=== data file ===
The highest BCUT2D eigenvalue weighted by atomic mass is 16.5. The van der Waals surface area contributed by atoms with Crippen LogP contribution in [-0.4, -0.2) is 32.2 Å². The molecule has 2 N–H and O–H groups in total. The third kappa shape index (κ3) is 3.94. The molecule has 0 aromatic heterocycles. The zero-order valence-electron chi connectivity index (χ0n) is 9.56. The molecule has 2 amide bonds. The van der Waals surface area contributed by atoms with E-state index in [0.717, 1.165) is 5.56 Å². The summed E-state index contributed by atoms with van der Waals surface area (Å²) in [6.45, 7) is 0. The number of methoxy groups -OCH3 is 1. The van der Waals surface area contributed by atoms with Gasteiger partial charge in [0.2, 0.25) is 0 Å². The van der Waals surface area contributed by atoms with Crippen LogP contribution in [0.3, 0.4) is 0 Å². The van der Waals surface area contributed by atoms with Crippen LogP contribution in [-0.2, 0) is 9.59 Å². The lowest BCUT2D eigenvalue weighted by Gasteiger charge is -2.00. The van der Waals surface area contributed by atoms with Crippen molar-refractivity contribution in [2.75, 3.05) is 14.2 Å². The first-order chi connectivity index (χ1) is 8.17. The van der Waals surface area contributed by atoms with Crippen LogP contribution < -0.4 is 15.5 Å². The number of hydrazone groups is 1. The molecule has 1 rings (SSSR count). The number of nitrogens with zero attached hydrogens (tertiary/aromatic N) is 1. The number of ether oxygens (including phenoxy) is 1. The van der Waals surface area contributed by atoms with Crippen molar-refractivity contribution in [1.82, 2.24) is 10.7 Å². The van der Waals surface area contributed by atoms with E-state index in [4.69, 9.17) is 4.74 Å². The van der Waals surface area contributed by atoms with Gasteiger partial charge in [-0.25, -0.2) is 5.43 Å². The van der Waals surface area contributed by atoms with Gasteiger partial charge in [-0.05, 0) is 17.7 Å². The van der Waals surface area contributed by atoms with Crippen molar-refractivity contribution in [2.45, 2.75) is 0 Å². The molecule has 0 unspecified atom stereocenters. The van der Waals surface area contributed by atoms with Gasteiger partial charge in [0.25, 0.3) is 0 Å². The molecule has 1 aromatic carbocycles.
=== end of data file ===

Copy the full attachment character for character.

The highest BCUT2D eigenvalue weighted by atomic mass is 16.5. The van der Waals surface area contributed by atoms with Crippen LogP contribution in [-0.4, -0.2) is 32.2 Å². The molecule has 2 N–H and O–H groups in total. The third kappa shape index (κ3) is 3.94. The molecule has 0 aromatic heterocycles. The zero-order valence-electron chi connectivity index (χ0n) is 9.56. The molecule has 2 amide bonds. The van der Waals surface area contributed by atoms with E-state index in [0.717, 1.165) is 5.56 Å². The summed E-state index contributed by atoms with van der Waals surface area (Å²) in [6.45, 7) is 0. The number of methoxy groups -OCH3 is 1. The van der Waals surface area contributed by atoms with Gasteiger partial charge in [0.2, 0.25) is 0 Å². The van der Waals surface area contributed by atoms with Crippen LogP contribution in [0.3, 0.4) is 0 Å². The van der Waals surface area contributed by atoms with Crippen LogP contribution in [-0.2, 0) is 9.59 Å². The lowest BCUT2D eigenvalue weighted by Gasteiger charge is -2.00. The van der Waals surface area contributed by atoms with Crippen molar-refractivity contribution in [2.75, 3.05) is 14.2 Å². The first-order chi connectivity index (χ1) is 8.17. The van der Waals surface area contributed by atoms with Crippen LogP contribution < -0.4 is 15.5 Å². The number of hydrazone groups is 1. The molecule has 1 rings (SSSR count). The number of nitrogens with zero attached hydrogens (tertiary/aromatic N) is 1. The number of ether oxygens (including phenoxy) is 1. The van der Waals surface area contributed by atoms with Crippen molar-refractivity contribution in [1.82, 2.24) is 10.7 Å². The van der Waals surface area contributed by atoms with E-state index in [4.69, 9.17) is 4.74 Å². The van der Waals surface area contributed by atoms with Gasteiger partial charge in [-0.25, -0.2) is 5.43 Å². The van der Waals surface area contributed by atoms with Gasteiger partial charge in [-0.05, 0) is 17.7 Å². The van der Waals surface area contributed by atoms with Crippen molar-refractivity contribution in [2.45, 2.75) is 0 Å². The molecule has 0 unspecified atom stereocenters. The van der Waals surface area contributed by atoms with Gasteiger partial charge in [0.25, 0.3) is 0 Å². The molecule has 1 aromatic carbocycles.